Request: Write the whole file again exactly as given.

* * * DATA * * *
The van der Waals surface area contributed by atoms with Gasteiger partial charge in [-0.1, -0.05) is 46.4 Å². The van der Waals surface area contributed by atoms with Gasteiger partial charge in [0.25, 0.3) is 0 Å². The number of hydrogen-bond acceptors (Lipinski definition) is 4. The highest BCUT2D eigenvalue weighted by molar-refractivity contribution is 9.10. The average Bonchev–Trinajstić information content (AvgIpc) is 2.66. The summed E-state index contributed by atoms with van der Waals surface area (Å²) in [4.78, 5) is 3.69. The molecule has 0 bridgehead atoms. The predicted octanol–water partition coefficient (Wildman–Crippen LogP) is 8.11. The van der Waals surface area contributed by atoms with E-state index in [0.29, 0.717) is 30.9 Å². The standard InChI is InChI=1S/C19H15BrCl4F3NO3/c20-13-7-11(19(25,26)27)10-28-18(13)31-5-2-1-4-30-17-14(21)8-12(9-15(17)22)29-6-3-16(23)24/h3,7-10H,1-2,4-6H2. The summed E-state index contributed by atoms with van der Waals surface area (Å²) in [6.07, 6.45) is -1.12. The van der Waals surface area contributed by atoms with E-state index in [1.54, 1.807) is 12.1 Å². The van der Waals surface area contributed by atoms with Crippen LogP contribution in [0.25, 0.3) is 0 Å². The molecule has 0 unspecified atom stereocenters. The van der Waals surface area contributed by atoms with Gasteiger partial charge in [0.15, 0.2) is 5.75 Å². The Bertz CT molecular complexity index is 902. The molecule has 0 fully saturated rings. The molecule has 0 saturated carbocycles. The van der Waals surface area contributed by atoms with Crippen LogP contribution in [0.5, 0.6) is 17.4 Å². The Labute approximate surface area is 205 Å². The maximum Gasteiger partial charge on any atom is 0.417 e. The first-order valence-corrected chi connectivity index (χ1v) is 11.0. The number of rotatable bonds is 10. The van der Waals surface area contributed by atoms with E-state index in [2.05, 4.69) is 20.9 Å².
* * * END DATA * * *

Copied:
The van der Waals surface area contributed by atoms with Gasteiger partial charge in [-0.1, -0.05) is 46.4 Å². The van der Waals surface area contributed by atoms with Gasteiger partial charge in [0.25, 0.3) is 0 Å². The number of hydrogen-bond acceptors (Lipinski definition) is 4. The highest BCUT2D eigenvalue weighted by molar-refractivity contribution is 9.10. The average Bonchev–Trinajstić information content (AvgIpc) is 2.66. The summed E-state index contributed by atoms with van der Waals surface area (Å²) in [4.78, 5) is 3.69. The molecule has 0 bridgehead atoms. The predicted octanol–water partition coefficient (Wildman–Crippen LogP) is 8.11. The van der Waals surface area contributed by atoms with E-state index in [0.29, 0.717) is 30.9 Å². The standard InChI is InChI=1S/C19H15BrCl4F3NO3/c20-13-7-11(19(25,26)27)10-28-18(13)31-5-2-1-4-30-17-14(21)8-12(9-15(17)22)29-6-3-16(23)24/h3,7-10H,1-2,4-6H2. The summed E-state index contributed by atoms with van der Waals surface area (Å²) in [6.07, 6.45) is -1.12. The van der Waals surface area contributed by atoms with E-state index in [1.54, 1.807) is 12.1 Å². The van der Waals surface area contributed by atoms with Crippen LogP contribution in [0.25, 0.3) is 0 Å². The molecule has 0 unspecified atom stereocenters. The van der Waals surface area contributed by atoms with Gasteiger partial charge in [0.15, 0.2) is 5.75 Å². The Bertz CT molecular complexity index is 902. The molecule has 0 fully saturated rings. The molecule has 0 saturated carbocycles. The van der Waals surface area contributed by atoms with Crippen LogP contribution in [0.5, 0.6) is 17.4 Å². The Labute approximate surface area is 205 Å². The maximum Gasteiger partial charge on any atom is 0.417 e. The first-order valence-corrected chi connectivity index (χ1v) is 11.0. The number of rotatable bonds is 10. The van der Waals surface area contributed by atoms with E-state index in [2.05, 4.69) is 20.9 Å².